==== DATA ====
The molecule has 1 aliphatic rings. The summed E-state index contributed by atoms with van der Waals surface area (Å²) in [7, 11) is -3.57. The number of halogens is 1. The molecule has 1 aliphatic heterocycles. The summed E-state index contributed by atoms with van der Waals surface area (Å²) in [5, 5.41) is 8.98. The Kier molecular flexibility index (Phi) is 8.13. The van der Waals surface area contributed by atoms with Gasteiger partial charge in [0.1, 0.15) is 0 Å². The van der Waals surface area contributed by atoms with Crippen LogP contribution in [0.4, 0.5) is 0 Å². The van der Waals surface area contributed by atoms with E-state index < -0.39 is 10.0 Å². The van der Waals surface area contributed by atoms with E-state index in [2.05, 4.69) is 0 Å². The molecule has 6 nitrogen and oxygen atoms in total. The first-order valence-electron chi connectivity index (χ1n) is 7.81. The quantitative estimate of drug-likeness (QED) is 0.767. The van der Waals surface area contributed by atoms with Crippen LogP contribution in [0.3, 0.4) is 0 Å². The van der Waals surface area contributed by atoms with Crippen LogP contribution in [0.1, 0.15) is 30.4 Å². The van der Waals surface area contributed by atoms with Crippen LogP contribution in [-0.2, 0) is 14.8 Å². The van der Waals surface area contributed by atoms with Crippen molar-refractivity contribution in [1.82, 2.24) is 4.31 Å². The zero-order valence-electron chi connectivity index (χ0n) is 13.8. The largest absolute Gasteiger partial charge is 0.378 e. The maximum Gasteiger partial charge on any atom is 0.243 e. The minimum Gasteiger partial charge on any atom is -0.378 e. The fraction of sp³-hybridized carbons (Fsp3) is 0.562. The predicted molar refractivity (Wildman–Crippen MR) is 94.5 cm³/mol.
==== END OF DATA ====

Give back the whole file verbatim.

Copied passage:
The molecule has 1 aliphatic rings. The summed E-state index contributed by atoms with van der Waals surface area (Å²) in [7, 11) is -3.57. The number of halogens is 1. The molecule has 1 aliphatic heterocycles. The summed E-state index contributed by atoms with van der Waals surface area (Å²) in [5, 5.41) is 8.98. The Kier molecular flexibility index (Phi) is 8.13. The van der Waals surface area contributed by atoms with Gasteiger partial charge in [0.1, 0.15) is 0 Å². The van der Waals surface area contributed by atoms with Crippen LogP contribution in [0.4, 0.5) is 0 Å². The van der Waals surface area contributed by atoms with E-state index < -0.39 is 10.0 Å². The van der Waals surface area contributed by atoms with E-state index in [2.05, 4.69) is 0 Å². The molecule has 6 nitrogen and oxygen atoms in total. The first-order valence-electron chi connectivity index (χ1n) is 7.81. The quantitative estimate of drug-likeness (QED) is 0.767. The van der Waals surface area contributed by atoms with Crippen LogP contribution in [0.3, 0.4) is 0 Å². The van der Waals surface area contributed by atoms with Crippen LogP contribution in [0.1, 0.15) is 30.4 Å². The van der Waals surface area contributed by atoms with Crippen LogP contribution in [-0.2, 0) is 14.8 Å². The van der Waals surface area contributed by atoms with Crippen molar-refractivity contribution in [1.82, 2.24) is 4.31 Å². The zero-order valence-electron chi connectivity index (χ0n) is 13.8. The largest absolute Gasteiger partial charge is 0.378 e. The maximum Gasteiger partial charge on any atom is 0.243 e. The minimum Gasteiger partial charge on any atom is -0.378 e. The fraction of sp³-hybridized carbons (Fsp3) is 0.562. The predicted molar refractivity (Wildman–Crippen MR) is 94.5 cm³/mol.